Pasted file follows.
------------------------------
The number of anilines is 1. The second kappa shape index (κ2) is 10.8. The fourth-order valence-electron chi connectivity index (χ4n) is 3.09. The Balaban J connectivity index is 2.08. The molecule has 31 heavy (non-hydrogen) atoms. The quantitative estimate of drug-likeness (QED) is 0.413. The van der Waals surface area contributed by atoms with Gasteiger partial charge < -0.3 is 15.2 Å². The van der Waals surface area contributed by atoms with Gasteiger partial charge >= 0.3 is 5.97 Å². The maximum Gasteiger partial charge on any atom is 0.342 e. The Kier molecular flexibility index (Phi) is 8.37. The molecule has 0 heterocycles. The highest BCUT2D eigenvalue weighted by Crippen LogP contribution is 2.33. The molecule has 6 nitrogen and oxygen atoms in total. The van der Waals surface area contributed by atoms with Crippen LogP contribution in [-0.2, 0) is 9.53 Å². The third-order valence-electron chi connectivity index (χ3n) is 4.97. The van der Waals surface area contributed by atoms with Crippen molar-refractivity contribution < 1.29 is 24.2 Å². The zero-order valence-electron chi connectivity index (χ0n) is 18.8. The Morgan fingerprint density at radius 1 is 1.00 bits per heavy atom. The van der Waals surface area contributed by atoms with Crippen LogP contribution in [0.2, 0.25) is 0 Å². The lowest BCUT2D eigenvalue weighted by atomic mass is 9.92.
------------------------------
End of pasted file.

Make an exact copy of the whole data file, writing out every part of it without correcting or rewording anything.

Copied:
The number of anilines is 1. The second kappa shape index (κ2) is 10.8. The fourth-order valence-electron chi connectivity index (χ4n) is 3.09. The Balaban J connectivity index is 2.08. The molecule has 31 heavy (non-hydrogen) atoms. The quantitative estimate of drug-likeness (QED) is 0.413. The van der Waals surface area contributed by atoms with Gasteiger partial charge < -0.3 is 15.2 Å². The van der Waals surface area contributed by atoms with Gasteiger partial charge >= 0.3 is 5.97 Å². The maximum Gasteiger partial charge on any atom is 0.342 e. The Kier molecular flexibility index (Phi) is 8.37. The molecule has 0 heterocycles. The highest BCUT2D eigenvalue weighted by Crippen LogP contribution is 2.33. The molecule has 6 nitrogen and oxygen atoms in total. The van der Waals surface area contributed by atoms with Crippen LogP contribution in [-0.2, 0) is 9.53 Å². The third-order valence-electron chi connectivity index (χ3n) is 4.97. The van der Waals surface area contributed by atoms with Crippen molar-refractivity contribution < 1.29 is 24.2 Å². The zero-order valence-electron chi connectivity index (χ0n) is 18.8. The Morgan fingerprint density at radius 1 is 1.00 bits per heavy atom. The van der Waals surface area contributed by atoms with Crippen LogP contribution in [0.2, 0.25) is 0 Å². The lowest BCUT2D eigenvalue weighted by atomic mass is 9.92.